Since the public has become more environmentally aware in recent years, it has put a lot of attention to energy usage throughout the world.
One of the areas where energy usage has been thoroughly examined is in the common household. We already knew that a large portion of heat loss was due to insufficient insulation or roofing standards, but as it turns out windows also have a huge impact on heat loss within a house.
That is why energy-efficient windows have become so much more popular lately, and why we have taken the time to break down exactly what makes these windows energy-efficient.
One of the ways in which both new and currently existing windows are being made to be more energy-efficient is through various glass coatings that are being applied.
With the numerous tints, glass fills, and reflective coatings, windows are able to more efficiently keep the outside temperature outside and the inside one inside. This is often used in combination with something called Low-emissivity glass which is able to block up to 90% of the sun’s rays.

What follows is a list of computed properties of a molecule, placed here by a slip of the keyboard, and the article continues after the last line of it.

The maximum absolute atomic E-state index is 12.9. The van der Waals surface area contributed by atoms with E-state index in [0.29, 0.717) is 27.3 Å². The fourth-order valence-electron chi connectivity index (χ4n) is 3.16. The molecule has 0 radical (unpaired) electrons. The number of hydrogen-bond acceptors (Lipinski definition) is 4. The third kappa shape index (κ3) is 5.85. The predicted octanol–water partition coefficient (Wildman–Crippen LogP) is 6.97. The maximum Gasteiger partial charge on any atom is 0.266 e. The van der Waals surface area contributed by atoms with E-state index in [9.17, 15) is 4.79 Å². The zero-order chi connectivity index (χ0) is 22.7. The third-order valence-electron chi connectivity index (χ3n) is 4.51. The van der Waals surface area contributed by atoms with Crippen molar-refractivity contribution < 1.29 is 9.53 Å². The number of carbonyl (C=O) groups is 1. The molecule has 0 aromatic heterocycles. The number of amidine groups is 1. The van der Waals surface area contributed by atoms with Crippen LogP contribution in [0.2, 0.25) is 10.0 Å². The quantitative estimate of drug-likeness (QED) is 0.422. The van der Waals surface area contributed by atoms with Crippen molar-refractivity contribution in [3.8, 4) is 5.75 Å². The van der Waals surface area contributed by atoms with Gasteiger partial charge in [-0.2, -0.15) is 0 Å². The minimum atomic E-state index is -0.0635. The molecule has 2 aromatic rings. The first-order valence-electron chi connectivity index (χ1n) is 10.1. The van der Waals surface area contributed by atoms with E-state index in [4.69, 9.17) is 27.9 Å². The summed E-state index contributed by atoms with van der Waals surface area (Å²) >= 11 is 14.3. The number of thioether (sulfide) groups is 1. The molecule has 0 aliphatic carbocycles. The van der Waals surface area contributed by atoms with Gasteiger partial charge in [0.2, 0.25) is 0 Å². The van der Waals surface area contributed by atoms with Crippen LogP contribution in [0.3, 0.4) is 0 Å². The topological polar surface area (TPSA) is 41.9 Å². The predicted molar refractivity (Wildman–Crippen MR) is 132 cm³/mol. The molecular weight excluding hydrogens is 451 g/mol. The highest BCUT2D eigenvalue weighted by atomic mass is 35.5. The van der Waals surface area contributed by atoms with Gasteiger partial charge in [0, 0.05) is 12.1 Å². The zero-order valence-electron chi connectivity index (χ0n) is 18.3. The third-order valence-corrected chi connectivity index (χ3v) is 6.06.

Foam Versus Metal
Whereas many older windows tend to use metal as window insulation, the new energy-efficient ones instead use a 100% polymer structural foam that is able to help keep the window free of condensation.
It also helps to lower the windows U value, which similar to the R-value of other insulation, measures the heat retention efficiency of the product. The only difference is that when it comes to windows you want a lower U value, as opposed to the sought after high R-value of insulation.
This is another area where energy-efficient windows are similar to energy-efficient insulation because in both cases, adding more of the same material can greatly help.
Many of the energy-efficient windows use multiple panes of glass in order to keep the level of heat dissipation down to an efficient level. It is becoming more and more common to see double and triple paned glass, which can end up blocking an extremely high portion of the sun’s rays.